|By Carmelo Turdo|
Upon arrival at the airport, one can quickly gain a sense of appreciation for the rich aviation history of the region. The airport is also referred to as Smartt Field in honor of Ensign Joseph G. Smartt, killed in action on December 7, 1941 while serving with Patrol Squadron 11 at the time of the Japanese attack on Pearl Harbor. The Dallas, Texas native was commended for his actions in alerting the Kaneohe Naval Base to the air attack. The USS Smartt, Destroyer Escort DE-257, was also named for him. Ensign Smartt took flight training at Naval Reserve Air Station, St. Louis (Robertson), Missouri. A marker, sponsored by the Missouri CAF Wing, is located near the wing's hangars.
Another reminder of the area's rich aviation history can be found nearby - Ozark Airlines Plaza. This memorial is a fitting remembrance of the employees of Ozark Airlines, a staple of St. Louis aviation until it was absorbed into the city's other hub airline, TWA, in 1986. The retiree group, the Silver Swallows, holds reunions and other events at the airport periodically. It is so well presented that we had to bring it to your attention. A special marker is dedicated to Captain Richard D. Roberts, Vice President of Flight Operations at Ozark Airlines at the time of the merger with TWA.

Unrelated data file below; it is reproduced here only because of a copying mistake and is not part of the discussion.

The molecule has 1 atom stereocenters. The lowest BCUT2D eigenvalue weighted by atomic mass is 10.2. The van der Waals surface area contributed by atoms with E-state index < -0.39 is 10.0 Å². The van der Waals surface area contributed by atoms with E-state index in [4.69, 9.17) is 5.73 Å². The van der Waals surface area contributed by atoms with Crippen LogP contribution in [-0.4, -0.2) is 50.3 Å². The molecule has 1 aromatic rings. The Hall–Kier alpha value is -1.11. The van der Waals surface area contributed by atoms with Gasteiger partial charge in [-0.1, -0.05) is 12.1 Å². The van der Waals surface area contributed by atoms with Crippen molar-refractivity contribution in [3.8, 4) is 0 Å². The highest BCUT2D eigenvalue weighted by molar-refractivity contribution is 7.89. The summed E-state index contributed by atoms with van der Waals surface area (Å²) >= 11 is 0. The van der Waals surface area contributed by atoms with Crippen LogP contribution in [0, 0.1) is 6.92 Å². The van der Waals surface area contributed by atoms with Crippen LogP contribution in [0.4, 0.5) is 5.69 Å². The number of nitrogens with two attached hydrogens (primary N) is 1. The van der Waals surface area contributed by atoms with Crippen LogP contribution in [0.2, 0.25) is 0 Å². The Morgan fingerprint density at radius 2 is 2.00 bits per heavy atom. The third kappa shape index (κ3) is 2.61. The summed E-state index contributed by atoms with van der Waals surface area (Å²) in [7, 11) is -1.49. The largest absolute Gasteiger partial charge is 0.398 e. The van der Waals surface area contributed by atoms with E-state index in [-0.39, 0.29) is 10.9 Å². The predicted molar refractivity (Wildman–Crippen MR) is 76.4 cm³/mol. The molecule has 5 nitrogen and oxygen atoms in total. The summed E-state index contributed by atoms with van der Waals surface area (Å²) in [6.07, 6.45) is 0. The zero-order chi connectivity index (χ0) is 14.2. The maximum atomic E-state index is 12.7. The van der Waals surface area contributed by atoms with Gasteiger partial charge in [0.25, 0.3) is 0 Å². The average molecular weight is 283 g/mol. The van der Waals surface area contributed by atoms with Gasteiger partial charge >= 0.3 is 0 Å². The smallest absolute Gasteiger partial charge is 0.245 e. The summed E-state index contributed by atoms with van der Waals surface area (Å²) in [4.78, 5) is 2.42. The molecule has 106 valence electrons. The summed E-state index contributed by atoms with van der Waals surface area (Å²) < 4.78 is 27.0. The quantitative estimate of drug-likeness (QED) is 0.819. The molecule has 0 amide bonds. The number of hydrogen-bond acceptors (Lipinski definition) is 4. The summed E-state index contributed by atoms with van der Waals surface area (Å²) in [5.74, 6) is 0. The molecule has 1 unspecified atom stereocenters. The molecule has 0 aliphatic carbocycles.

The Missouri Commemorative Air Force Wing is based at Smartt Field in an historic wood hangar dating to the 1940s when the U.S. Navy conducted flight training there. The CAF Wing's missions are to preserve World War II aviation history and share that history with the public using the actual hardware of the period (aircraft, vehicles, etc.). The wing also has a museum containing significant historic artifacts located next to the hangars. The aircraft, as mentioned above, are:
North American B-25J Mitchell, "Show Me"
Grumman (General Motors) TBM-3E Avenger
Aeronca L-3E, "Lil' Show Me"
The Missouri CAF Wing's aircraft participated in the pumpkin drop contest by delivering their payloads from the bomb bays that would have held actual weapons in World War II. Here are some views of their pumpkin drops, with the TBM-3E Avenger's crew taking credit for the most pumpkins on target:
Other participants made their pumpkin drops as well (look closely for the pumpkins):
Other aircraft were also on display and flying throughout the day: